Q. What are the places to which Q. Are they men of education or you have already sent missions, and not?

what other places do you contemplate A. They are not, in general, chos. for them? en from among men of letters, who, A. To Greenland, Labrador, the by their habits, are not so well fitted back settlements of Pennsylvania, N. for the arduous service of our mis. Carolina ; to the West India islands sions. This is proved by experience. -St. Thomas. St. Croix, St. Jan, There are therefore but few of that Barbadoes, St. Kitts, Antigua, Jamaidescription among them. Persons, ca, Tobago, (just now suspended ;) brought up to some trade, well versed Paramaribo in s. America: to the in the Scriptures, and above all, hav. Free Negroes, and Arawack Indians ing the grace of God in their hearts, on the Corentyn; to the Hottentots at and fervent zeal for the salvation of the Cape of Good-Hope, and to the their fellow-men, but tempered with Calmucks in Russian Asia near As. true humility of spirit, are found to be trachan. It may be easily conceived the most successful missionaries. that to supply so many establishments

* For the better management of the with missionaries in succession, is as affairs of the brethren's missions, a much as so small a church can do, as committee is appointed by the gener. upwards of twenty vacancies, at an al synods, (being a division of a con- average, occur in a year, New mis. ference or board of bishops and eld. şions therefore are not just now in ers, chosen by the synods for the gen. contemplation, though many offers eral superintendency of the church, are continually made to the brethren and called the elders' conference of for that purpose.. the Unity) which, in conjunction with Q: What has been your success the whole board, directs all missiona. hitherto? ry concerns. But as these are very A. The brethren have laboured extensive, societies have been formed in aid of the said committee. Such hem, informs the committee, that the are, the brethren's society for the fellowship at Salem, N. Carolina, is furtherance of the gospel among the not a distinct society, but belongs to the heathen, in London; the society for incorporated society for the propagation the propagation of the gospel, estab. of the gospel among the heathen, established at Zeist, in Holland ; another lished at Bethlehem, Northam ptos at Bethlehem, in Pennsylvania, and a county, Pennsylvania. Hence it appeara fourth at Salem, in N. Carolina:* But that they have but three societies : one

at London ; one at Zeist, in Holland, The Ree. Mr. Loskiel, of Bethle. and another at Bethlehem, in N. Amerile.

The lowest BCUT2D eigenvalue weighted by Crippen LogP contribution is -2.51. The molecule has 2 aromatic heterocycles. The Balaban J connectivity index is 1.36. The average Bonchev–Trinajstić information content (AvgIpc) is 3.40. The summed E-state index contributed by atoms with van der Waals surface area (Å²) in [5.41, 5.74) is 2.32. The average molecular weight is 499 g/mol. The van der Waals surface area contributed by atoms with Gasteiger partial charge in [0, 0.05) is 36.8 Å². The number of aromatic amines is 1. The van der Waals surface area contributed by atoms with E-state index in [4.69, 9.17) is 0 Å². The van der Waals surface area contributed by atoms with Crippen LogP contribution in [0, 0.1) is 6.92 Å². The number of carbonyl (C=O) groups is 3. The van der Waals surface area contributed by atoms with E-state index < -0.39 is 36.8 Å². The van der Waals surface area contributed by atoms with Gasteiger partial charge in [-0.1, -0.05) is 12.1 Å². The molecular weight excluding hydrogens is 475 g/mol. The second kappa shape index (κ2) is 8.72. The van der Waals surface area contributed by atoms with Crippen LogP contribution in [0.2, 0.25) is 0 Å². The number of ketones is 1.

with various success, in different pla- feelings, if they are humble followers ces and at different times. The most of Christ. successful missions of the brethren We give them every needful inare at present, in Greenland, St. Struction for the preservation of their Thomas, St. Croix, St. Jan, Antigua, health, as well as we are able to pro. St. Kitts, and among the Hottentots cure it. at Bavianskloof.

As we wish, above all things, that Q. What are your hopes and pros. brotherly love be maintained among pects for the future?

fellow-labourers, we therefore do not A. We have good hopes, that God advise to place two men of different will, as hitherto, continue to bless and religious opinions and habits, hower. make use of the brethren, though a er worthy in other respects, under weak and poor congregation, as instru. one yoke. ments in his hand, for the promotion When converts from among the hea. of his cause. Past experience fully then are established in grace, we would justifies the most unbounded confi- advise not immediately to use them as dence in the Lord's help, and the assistants in teaching, but to act most lively exercise of faith, even herein with caution, and a reference where, at present, little fruit is seen. to the general weakness of their

Q. What advice can you give us ? minds, and consequent aptness to

A. If you wish for advice of such, grow conceited. who, by long experience, have be We also disapprove of bringing come, in some degree, acquainted converts to Europe under any prewith the subject, you will find the tence whatever, and think it would church of the brethren always willing lead them into danger of harm to their to lay the result of their experience own souls. before you, sincerely wishing, that Missionaries are no longer useful, the Lord may still more abundantly than as they are with their whole heart bless and crown your labours, and the in their calling, and we advise to emmeasures you may adopt for the con- ploy or retain none, but such as deversion of the heathen, with success, light in their work. There are so many points, upon which We advise, that where more are advice may be asked and given, that employed, one of approved character it would exceed the bounds of a letter and experience be appointed first mis. to touch upon them all. Only a few sionary, to superintend the work, and remarks are submitted to your con that each prefer the other in love, sideration :

and be willing to follow. It is of the greatest consequence, Nothing more need be added, for that we ourselves are intent upon do all who seek counsel, help and suping whatsoever we do in the name of port from God our Saviour himself, God, and solely with a view to His will be led through his grace into the glory, and not suffer ourselves to be right way, and the best mode of plant. swayed by our own spirit or prejudi. ing and watering. It is He alone ulio ces. He will answer the prayers of giveth the increase, to whom be all his servants, if they are desirous to the glory. Amen. follow his direction in all things.

Cur. Ion. LA TROBE, In the choice of missionaries we Secretary of the United Brethren ought to be very cautious, and well to

in England. examine the notives and character London, Nov, 28th, 1805. of the candidates

We think it a great mistake, after Extract of a letter from a respectable their appointment, when they are held Gentleman at Calcutta, dated Aug. up to public notice and admiration,

7, 1806. and much praise is bestowed upon “The missionaries in this country, their devotedness to the Lord, &c. concerning whom you inquired, are presenting them to the congregation in general, respectable men. Their as martyrs and confessors, before they head, Mr. Carey, is a wonderful man. have even entered upon their labours. As an oriental scholar, I mean in the We rather advise them to be sent out knowledge of languages, he leaves quietly, recommended to the fervent the celebrated Sir William Jones be. prayers of the congregation, which is hind him. He is professor of the likewise most agreeable to their own Sanscrit, the holy language of the